n SAMUS : South African Music Studies - The flute becomes a gun : a flautist’s perspectives on Aryan Kaganof’s film Night is Coming: A Threnody for the Victims of Marikana - Node 5: Music/Vision/Blindness

Volume 34-35 Number 1
  • ISSN : 2223-635X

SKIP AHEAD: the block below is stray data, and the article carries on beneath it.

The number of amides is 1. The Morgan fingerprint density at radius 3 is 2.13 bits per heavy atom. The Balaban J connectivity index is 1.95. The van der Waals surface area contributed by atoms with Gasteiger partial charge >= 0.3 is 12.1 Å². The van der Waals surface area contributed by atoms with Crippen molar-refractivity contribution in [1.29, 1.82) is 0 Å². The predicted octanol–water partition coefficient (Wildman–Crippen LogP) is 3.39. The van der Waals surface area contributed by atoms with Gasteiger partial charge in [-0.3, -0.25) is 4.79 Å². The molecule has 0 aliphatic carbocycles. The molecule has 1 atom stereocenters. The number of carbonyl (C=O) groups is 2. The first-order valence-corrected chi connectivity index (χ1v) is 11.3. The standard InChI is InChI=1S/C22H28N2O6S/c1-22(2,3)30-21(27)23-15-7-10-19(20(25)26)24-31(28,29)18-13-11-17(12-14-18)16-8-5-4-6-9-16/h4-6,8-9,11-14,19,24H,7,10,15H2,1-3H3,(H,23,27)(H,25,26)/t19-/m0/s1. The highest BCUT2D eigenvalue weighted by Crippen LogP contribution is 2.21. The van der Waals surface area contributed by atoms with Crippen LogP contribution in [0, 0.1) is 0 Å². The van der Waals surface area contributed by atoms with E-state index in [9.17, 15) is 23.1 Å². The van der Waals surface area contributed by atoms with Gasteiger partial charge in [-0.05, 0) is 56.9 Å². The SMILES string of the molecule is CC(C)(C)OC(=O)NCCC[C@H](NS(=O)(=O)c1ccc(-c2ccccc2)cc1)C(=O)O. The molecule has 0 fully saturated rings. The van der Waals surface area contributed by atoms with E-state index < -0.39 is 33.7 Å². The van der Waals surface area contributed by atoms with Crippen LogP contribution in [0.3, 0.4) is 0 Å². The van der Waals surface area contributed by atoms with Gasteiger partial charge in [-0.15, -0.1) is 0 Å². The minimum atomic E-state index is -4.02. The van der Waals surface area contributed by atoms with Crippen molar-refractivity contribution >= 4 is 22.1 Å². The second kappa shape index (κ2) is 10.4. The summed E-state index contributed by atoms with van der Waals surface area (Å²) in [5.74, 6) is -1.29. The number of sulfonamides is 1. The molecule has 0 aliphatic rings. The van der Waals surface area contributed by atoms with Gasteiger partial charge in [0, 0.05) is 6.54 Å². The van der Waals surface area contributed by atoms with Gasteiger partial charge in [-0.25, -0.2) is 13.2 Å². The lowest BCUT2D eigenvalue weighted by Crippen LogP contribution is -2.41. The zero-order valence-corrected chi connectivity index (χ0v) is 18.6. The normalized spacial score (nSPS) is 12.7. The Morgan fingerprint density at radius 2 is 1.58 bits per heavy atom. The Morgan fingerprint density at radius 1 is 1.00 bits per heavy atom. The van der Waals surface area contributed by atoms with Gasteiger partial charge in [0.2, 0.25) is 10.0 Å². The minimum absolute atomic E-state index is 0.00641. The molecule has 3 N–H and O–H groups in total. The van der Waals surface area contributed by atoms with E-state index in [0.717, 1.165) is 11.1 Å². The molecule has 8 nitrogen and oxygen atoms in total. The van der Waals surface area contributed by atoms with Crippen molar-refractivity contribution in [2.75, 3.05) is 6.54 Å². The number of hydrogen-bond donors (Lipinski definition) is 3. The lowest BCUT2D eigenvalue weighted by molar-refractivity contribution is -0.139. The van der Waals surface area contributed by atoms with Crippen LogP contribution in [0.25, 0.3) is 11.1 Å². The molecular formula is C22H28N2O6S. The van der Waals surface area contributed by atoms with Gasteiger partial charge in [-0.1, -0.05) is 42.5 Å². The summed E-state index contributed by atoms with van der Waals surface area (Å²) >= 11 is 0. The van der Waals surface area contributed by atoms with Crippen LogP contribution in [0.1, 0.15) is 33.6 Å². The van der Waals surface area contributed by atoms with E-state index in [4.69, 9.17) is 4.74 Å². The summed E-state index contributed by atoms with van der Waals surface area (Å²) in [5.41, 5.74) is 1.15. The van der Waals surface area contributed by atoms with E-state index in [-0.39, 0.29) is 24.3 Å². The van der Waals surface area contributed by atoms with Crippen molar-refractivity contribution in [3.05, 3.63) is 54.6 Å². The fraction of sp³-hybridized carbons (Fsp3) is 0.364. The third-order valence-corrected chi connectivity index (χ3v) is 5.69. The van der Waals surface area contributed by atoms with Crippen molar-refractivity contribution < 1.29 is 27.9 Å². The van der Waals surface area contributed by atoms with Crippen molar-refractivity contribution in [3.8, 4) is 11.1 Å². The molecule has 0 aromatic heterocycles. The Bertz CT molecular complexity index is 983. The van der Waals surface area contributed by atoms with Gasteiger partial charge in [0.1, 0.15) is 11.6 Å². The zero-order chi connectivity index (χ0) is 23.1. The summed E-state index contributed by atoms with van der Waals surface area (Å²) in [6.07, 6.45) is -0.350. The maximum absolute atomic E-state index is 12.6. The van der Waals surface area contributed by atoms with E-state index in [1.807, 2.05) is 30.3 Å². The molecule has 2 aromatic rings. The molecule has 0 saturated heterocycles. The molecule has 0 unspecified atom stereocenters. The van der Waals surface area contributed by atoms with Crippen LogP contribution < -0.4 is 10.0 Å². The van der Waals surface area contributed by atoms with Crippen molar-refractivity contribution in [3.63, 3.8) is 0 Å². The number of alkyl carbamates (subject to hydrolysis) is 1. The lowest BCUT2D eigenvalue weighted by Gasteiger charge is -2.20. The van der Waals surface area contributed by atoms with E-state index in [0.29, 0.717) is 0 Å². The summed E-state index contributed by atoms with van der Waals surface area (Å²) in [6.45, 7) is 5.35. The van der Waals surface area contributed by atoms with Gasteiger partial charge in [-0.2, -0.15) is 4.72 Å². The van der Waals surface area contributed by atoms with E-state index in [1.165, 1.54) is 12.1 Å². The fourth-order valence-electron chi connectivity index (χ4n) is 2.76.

In Aryan Kaganof’s film Night is Coming: A Threnody for the Victims of Marikana (2014), the filmmaker registers a critical perspective on an inter-disciplinary conference that attempted to hear landscape ‘critically’ without hearing the event of Marikana as a grotesque blight on the South African landscape. During the same conference the author played a flute solo by Stanley Glasser to sound aspects of the local South African landscape. In Kaganof’s film the image of the flute is merged into the image of a gun by rapid edits alternating between footage of the concert and of the massacre. In so doing, the flute becomes the gun and the flautist becomes the gunner. In this article I explore the potential residue deposited by this film on my flute concert practice. I rely on analyses by Aidan Erasmus, Heidi Grunebaum, Gilles Deleuze and Patricia Pisters in particular. I then draw on aspects of contemporary curatorial practice to argue that this film subversively reinforces an acknowledgement of the power of curatorial intervention with respect to classical performance sites of the flute. Hereby, the Glasser solo potentially transforms from ‘aesthetic product’ into ‘artistic argument’ (Borgdorff 2012).

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